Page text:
DCSIMG

Book review: Our Kind of Traitor, by John le Carré

Penguin Viking, 320pp, £18.99

With Our Kind of Traitor we are back on familiar John Le Carr ground. Betrayal runs like a thread through his fiction, forefronted in A Perfect Spy, and at the heart of the long and successful plot of the Smiley trilogy. Our Kind of Traitor is a complex variation on the subject, modulated in the tried and trusted Le Carr way through a slightly bewildered outsider's perspective. It features the kind of outsider we are familiar with, assembling the scraps of information through different languages, different countries and the medium of closely observed tennis, of which the author writes authoritatively and with gusto.

Tennis is what brings Perry, half of the observing outsider vision, into contact with the larger-than-life Dima, Russian mobster, crook, money-launderer, violent friend and enemy. Perry and Gail, on holiday from an England where he teaches at Oxford (with diminishing enthusiasm) and she is a successful young lawyer (not yet married to Perry, but thinking about it), encounter Dima on the tennis courts of an Antigua resort and are swept into his life by the sheer force of his personality, as well as his money and his love of fierce competitive tennis, and made a part of his astonishingly dysfunctional family.

Slowly the reasons for the dysfunction unravel, linked to the nature of post-Soviet Russia, where life can be cheap in the search for a rouble or a dollar, or a billion of either. Corruption, fearsome violence, a society dipping into chaos, predatory mobsters carelessly taking human life and huge profits – this backdrop is evoked with the author's customary economy and almost total absence of depicted violence – though the sense of violence is unforgettably menacing.

Another, less tangible violence is evoked in this long and elegantly paced plot – the violence of the international dealer, the politician, the fixer and the man of influence who moves in and out of government, the shadowy background found in The Constant Gardener and A Most Wanted Man. Le Carr's politicians have moved beyond the elegantly contemptible Saul Enderby whom George Smiley has to deal with in Smiley's People, to the modern-day equivalents in Whitehall and in European capitals. The corrupt who move in the elegant circles of corporate tennis hospitality, the studied magnificence of the Swiss hotel de luxe, mobile phone in hand and secret influence deployed offstage, are the villains of this book as they are in much else Le Carr writes, and the infighting and backstabbing of Whitehall, so crisply evoked in The Night Manager, is also a major theme here, as Dima the Russian offers the British "hot" information in exchange for his family's safety – information which he claims would blow open an international network of corruption whose tentacles stretch uncomfortably close to the British government. From this, Le Carr spins a long and increasingly tense plot, as Dima fights for survival while in London a shadowy bureaucracy takes its time in deciding if it wants the guilty to be brought to justice before the other criminals attempt their own rough justice on Dima for his betrayal.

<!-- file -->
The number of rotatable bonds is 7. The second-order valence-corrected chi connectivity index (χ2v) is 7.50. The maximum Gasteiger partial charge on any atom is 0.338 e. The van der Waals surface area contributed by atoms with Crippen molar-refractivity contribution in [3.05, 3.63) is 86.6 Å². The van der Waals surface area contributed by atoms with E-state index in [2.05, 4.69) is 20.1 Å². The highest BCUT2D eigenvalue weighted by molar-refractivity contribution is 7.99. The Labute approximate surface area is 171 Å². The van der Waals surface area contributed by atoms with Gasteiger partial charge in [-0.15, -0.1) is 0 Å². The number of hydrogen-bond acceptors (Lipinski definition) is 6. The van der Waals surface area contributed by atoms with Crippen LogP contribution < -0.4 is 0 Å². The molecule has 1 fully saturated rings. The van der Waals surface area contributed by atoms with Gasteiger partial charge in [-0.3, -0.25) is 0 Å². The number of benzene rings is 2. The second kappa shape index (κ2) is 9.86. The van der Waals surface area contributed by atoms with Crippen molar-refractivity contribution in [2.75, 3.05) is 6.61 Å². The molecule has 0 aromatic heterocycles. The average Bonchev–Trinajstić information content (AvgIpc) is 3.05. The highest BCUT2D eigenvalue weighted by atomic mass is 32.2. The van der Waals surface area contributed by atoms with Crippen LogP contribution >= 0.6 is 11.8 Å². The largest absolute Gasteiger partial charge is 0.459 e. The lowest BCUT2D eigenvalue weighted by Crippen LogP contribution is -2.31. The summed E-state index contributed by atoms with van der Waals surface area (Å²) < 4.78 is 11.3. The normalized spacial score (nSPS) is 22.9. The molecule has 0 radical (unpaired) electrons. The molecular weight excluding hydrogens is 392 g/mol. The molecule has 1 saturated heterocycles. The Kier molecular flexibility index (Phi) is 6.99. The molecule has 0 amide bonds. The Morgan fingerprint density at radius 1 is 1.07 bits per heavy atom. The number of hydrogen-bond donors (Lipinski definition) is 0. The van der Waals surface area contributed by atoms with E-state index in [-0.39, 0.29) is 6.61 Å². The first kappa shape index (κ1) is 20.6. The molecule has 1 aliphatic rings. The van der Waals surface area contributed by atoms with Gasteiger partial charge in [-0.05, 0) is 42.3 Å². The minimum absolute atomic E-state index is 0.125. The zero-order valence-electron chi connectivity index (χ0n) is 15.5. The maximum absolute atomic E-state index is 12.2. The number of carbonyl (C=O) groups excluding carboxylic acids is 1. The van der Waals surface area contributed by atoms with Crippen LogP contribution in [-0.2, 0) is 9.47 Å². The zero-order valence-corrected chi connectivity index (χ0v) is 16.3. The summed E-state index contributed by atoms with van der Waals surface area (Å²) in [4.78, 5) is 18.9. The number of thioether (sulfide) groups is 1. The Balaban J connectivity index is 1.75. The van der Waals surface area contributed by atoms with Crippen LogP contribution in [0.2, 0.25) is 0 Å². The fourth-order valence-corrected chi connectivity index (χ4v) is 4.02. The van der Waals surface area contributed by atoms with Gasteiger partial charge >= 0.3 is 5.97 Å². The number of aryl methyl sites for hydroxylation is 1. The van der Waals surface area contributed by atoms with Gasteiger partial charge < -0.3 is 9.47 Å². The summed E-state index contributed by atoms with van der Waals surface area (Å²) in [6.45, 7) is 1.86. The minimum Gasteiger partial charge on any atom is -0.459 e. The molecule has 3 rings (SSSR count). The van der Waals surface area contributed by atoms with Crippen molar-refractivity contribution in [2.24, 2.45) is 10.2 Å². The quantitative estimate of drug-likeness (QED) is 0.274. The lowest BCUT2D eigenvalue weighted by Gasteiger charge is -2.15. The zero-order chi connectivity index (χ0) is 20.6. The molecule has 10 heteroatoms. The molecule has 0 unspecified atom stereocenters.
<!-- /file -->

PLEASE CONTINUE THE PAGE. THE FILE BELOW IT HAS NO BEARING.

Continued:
Le Carr's honest broker, so often at the heart of his plots, is Hector, not quite in government, not quite in the secret service, a useful outsider kept by government to handle dirty business. A familiar character in Le Carr, Hector and his second-in-command Luke have to try to organise Dima's escape from a Switzerland rapidly filling with his enemies, and the book climaxes in a tense and splendidly evoked set of chase scenes in the seemingly placid and unthreatening Lauterbrunnen valley, against the surface normality of chalets and mountain railways. Always present is the possibility of murder for Dima, for his family, and for Perry and Gail who have been caught up in the plot.

Our Kind of Traitor is fuelled by Le Carr's familiar rage at corporate greed and amorality, but it is kept in close check: like so much of what he writes, the violence, cruelty and real horror are off-stage, while the less obvious violence is front and centre, in the amoral and treacherous world of money-broking, money-laundering, influence-selling, and unprincipled politics. We are still in the world Connie Sachs wearily told George Smiley to stop worrying about, a world of shades of grey instead of black and white, half-angels and half-demons.

The terse style is illuminated by the author's occasional flash of precision: Roger Federer, entering the Roland Garros Stadium for a tennis match, looks "as becomingly modest and self-assured as only God can". Whether describing the tangled relationship of Gail to Perry, or the fractured English of an increasingly desperate Dima and his family, the prose remains totally under control. Our Kind of Traitor builds to a masterful climax, and is over almost before you know it. Our kind of traitor? Well, Dima said he wanted to be. But perhaps he was not the traitor that the title refers to.

 
 
 

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